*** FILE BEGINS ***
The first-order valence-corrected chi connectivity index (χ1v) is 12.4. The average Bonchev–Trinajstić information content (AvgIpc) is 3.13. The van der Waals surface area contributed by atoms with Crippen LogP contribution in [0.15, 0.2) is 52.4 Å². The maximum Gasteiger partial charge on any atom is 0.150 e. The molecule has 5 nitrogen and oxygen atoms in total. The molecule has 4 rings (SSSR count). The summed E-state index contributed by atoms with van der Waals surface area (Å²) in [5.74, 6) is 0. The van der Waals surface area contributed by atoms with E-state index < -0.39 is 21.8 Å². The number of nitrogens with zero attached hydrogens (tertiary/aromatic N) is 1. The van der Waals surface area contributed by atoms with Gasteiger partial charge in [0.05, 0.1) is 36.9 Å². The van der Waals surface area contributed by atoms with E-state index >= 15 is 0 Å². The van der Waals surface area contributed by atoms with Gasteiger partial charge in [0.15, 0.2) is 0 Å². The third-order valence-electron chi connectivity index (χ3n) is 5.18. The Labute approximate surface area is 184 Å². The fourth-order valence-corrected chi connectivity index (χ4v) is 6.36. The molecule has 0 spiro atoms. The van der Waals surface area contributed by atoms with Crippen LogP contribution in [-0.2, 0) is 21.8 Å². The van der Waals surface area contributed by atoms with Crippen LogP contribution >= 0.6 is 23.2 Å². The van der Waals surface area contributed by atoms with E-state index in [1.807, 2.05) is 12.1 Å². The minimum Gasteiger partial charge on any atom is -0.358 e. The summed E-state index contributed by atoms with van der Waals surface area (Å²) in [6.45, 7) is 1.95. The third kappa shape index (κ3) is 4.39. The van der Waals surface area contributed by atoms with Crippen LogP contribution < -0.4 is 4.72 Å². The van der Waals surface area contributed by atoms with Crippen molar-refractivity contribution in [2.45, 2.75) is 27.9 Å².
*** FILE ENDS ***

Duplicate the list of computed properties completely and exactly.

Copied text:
The first-order valence-corrected chi connectivity index (χ1v) is 12.4. The average Bonchev–Trinajstić information content (AvgIpc) is 3.13. The van der Waals surface area contributed by atoms with Crippen LogP contribution in [0.15, 0.2) is 52.4 Å². The maximum Gasteiger partial charge on any atom is 0.150 e. The molecule has 5 nitrogen and oxygen atoms in total. The molecule has 4 rings (SSSR count). The summed E-state index contributed by atoms with van der Waals surface area (Å²) in [5.74, 6) is 0. The van der Waals surface area contributed by atoms with E-state index < -0.39 is 21.8 Å². The number of nitrogens with zero attached hydrogens (tertiary/aromatic N) is 1. The van der Waals surface area contributed by atoms with Gasteiger partial charge in [0.05, 0.1) is 36.9 Å². The van der Waals surface area contributed by atoms with E-state index >= 15 is 0 Å². The van der Waals surface area contributed by atoms with Gasteiger partial charge in [0.15, 0.2) is 0 Å². The third-order valence-electron chi connectivity index (χ3n) is 5.18. The Labute approximate surface area is 184 Å². The fourth-order valence-corrected chi connectivity index (χ4v) is 6.36. The molecule has 0 spiro atoms. The van der Waals surface area contributed by atoms with Crippen LogP contribution in [-0.2, 0) is 21.8 Å². The van der Waals surface area contributed by atoms with Crippen LogP contribution >= 0.6 is 23.2 Å². The van der Waals surface area contributed by atoms with E-state index in [1.807, 2.05) is 12.1 Å². The minimum Gasteiger partial charge on any atom is -0.358 e. The summed E-state index contributed by atoms with van der Waals surface area (Å²) in [6.45, 7) is 1.95. The third kappa shape index (κ3) is 4.39. The van der Waals surface area contributed by atoms with Crippen LogP contribution < -0.4 is 4.72 Å². The van der Waals surface area contributed by atoms with Crippen molar-refractivity contribution in [2.45, 2.75) is 27.9 Å².